There are two different methods to cover walls, when should you use which?
Plastering and rendering are both the process of covering walls. The main difference in the two practices is that plastering refers to coating the interior walls, whilst rendering is the coating of exterior walls. The major distinction between plastering and rendering is the strength of the materials used in each. Nonetheless, plaster and render are both made from the same building materials of cement, sand, water and lime gypsum.
Rendering is used to coat exterior surfaces of buildings and contains a higher percentage of cement within its composition. Rendering is applied to the outside of buildings to not only make the outside facade more visually appealing, but also provides waterproofing and fireproofing efficiencies.
Rendering is composed of lime gypsum, sand and cement, bonding agents, drying additives and colouring. Lime gypsum is key to giving the coating its creamy appearance and smooth finish. Finer sand must be used in the rendering mixture to create the coveted smooth finish.
Render is layered onto exterior walls in sheets, applied with a trowel, and finished with a number of different tools depending on the desired finished appearance. Rendering can either have a smooth, flat finish or a textured, patterned appearance, determined by the homeowners’ personal taste.
It’s recommended to use the services of a qualified plasterer to complete rendering work for your home, as it takes a skilled hand to achieve professional results.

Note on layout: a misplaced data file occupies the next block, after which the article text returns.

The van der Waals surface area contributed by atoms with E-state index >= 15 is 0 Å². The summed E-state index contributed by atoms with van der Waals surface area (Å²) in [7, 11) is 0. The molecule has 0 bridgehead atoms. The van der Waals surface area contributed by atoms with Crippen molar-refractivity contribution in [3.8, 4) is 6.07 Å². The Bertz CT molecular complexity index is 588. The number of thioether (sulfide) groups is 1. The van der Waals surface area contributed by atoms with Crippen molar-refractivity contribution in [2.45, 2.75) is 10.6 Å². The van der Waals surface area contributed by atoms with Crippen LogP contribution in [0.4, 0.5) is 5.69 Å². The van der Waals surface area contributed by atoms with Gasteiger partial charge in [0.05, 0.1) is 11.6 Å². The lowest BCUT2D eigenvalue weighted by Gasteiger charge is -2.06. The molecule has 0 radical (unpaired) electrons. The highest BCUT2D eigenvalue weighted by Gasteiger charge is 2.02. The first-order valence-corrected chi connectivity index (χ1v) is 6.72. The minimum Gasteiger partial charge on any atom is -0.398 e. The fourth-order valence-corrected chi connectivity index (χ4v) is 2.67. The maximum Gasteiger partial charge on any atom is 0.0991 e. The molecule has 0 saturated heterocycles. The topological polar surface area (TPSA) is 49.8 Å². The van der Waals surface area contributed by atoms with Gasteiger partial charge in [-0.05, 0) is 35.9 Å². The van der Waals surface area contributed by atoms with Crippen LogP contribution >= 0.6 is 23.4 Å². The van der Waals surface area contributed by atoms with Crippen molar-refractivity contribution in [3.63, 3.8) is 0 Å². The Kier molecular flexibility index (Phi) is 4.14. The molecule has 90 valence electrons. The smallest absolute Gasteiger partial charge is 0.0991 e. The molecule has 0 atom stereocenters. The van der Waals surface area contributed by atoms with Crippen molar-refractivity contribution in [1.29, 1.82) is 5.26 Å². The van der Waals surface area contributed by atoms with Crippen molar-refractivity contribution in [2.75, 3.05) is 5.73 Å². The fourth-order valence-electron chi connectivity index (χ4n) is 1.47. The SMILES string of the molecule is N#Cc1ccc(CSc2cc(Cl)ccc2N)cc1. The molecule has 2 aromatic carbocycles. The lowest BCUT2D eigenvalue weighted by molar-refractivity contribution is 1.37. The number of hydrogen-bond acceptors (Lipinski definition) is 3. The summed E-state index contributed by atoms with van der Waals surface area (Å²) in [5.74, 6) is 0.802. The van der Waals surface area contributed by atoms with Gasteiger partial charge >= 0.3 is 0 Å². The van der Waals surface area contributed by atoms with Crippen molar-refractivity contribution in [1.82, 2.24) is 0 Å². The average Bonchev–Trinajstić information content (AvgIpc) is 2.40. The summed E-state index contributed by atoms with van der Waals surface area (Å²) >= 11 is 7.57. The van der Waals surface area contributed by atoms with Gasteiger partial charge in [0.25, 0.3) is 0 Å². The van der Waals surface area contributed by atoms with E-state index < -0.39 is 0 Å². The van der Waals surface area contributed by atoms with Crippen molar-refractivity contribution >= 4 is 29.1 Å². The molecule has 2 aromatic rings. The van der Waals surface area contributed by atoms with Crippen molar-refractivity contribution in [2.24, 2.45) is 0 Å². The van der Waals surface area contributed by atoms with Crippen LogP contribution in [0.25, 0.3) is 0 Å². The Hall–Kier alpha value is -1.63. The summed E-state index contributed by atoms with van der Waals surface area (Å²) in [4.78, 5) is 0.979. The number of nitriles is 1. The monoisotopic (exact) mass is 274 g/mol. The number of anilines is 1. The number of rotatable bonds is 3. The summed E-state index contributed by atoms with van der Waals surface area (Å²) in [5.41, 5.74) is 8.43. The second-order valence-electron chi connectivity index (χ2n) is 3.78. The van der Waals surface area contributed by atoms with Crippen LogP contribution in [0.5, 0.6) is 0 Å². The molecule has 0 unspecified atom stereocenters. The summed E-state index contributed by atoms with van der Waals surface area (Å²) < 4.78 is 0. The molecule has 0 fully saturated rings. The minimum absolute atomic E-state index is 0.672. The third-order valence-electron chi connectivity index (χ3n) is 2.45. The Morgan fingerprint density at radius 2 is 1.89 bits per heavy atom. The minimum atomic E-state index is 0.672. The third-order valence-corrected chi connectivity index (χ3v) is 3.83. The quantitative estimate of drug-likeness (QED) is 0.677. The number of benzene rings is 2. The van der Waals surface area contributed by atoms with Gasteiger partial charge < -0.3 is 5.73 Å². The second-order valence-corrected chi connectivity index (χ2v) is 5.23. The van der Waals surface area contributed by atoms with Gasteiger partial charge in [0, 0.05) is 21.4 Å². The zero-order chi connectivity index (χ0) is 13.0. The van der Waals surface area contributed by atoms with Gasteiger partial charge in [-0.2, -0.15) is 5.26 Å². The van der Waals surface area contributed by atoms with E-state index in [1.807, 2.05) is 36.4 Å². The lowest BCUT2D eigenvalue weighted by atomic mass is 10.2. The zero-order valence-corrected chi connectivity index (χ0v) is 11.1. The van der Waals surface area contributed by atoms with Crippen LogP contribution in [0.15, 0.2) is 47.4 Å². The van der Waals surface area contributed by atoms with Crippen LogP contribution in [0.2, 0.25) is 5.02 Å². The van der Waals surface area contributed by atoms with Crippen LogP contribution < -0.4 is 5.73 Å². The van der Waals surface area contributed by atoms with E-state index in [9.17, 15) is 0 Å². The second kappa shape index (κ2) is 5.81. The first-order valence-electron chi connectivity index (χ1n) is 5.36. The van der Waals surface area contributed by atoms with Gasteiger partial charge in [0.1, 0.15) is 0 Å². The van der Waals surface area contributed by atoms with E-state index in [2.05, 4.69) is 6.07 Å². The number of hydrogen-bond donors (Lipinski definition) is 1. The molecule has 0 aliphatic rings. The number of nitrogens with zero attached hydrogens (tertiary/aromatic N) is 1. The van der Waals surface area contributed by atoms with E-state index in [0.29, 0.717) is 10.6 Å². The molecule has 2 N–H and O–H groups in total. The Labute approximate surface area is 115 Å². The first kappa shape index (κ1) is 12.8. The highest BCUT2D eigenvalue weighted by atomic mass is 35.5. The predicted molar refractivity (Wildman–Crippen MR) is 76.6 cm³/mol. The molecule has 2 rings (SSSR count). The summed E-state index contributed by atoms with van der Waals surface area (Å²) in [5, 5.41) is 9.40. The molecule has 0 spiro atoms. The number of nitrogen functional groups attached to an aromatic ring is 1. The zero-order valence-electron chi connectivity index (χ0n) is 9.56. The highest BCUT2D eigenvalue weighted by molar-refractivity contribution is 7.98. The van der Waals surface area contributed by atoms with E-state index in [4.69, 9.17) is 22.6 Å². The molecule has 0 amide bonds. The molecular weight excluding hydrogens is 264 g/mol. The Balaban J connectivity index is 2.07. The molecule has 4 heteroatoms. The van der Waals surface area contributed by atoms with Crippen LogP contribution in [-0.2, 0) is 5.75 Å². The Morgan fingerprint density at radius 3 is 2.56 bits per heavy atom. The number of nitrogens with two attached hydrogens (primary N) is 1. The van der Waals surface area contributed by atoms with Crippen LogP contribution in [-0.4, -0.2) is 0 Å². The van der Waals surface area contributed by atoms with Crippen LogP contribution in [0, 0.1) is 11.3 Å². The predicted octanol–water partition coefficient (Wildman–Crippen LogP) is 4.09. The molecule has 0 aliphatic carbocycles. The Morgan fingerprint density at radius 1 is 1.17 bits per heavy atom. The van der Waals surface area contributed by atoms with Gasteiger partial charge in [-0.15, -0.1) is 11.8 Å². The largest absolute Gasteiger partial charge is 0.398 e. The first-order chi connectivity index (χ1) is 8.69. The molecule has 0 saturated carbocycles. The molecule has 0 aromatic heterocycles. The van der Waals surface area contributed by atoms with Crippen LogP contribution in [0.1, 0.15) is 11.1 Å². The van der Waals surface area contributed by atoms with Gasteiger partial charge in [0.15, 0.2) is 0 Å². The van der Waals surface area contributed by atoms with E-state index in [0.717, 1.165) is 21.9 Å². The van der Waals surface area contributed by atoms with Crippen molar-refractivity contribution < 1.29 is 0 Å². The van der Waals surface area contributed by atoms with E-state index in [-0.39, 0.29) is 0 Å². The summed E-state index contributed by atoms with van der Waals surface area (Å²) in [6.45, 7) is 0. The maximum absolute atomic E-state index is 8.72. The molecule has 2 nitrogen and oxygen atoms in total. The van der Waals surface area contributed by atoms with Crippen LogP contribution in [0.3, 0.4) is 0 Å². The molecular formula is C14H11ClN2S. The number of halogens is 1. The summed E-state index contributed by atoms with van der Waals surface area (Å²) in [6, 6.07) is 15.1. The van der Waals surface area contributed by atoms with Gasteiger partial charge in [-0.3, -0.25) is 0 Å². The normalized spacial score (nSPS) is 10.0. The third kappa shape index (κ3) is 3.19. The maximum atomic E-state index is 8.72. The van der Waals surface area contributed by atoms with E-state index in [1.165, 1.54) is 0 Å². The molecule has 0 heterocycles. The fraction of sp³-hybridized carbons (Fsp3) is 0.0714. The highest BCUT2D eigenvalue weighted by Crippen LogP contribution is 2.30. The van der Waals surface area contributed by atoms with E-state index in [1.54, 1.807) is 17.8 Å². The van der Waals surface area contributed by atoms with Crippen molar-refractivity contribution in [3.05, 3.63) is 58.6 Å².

While plaster is also applied by a plasterer, it differs to render as it contains less cement in its composition, and is used to coat the interior walls and ceilings of buildings so they will be smooth and flat for painting or wallpapering.
Plaster must be set and completely dry before walls are painted or decorated. Freshly plastered walls should be left to fully dry for at least one week to a month before painting. You can tell that freshly plastered walls are completely dry when there are no dark patches visible, and a light uniform colour is apparent across all walls.
For instance, plastering an old house with wall vents could be challenging. The wall vents, which help the air circulate, can interfere with how the plaster is applied and finished. You might have to fill the vents or use special techniques. To ensure the work is done accurately, it’s recommended that you seek professional advice.
There are also other factors at play that will affect drying time of plaster such as the number of layers of plaster used, central heating, and seasonal weather. Make sure your home is properly ventilated during the drying stage, open windows and doors to allow for natural ventilation. Be aware that newly plastered walls that dry too quickly are subject to cracking..
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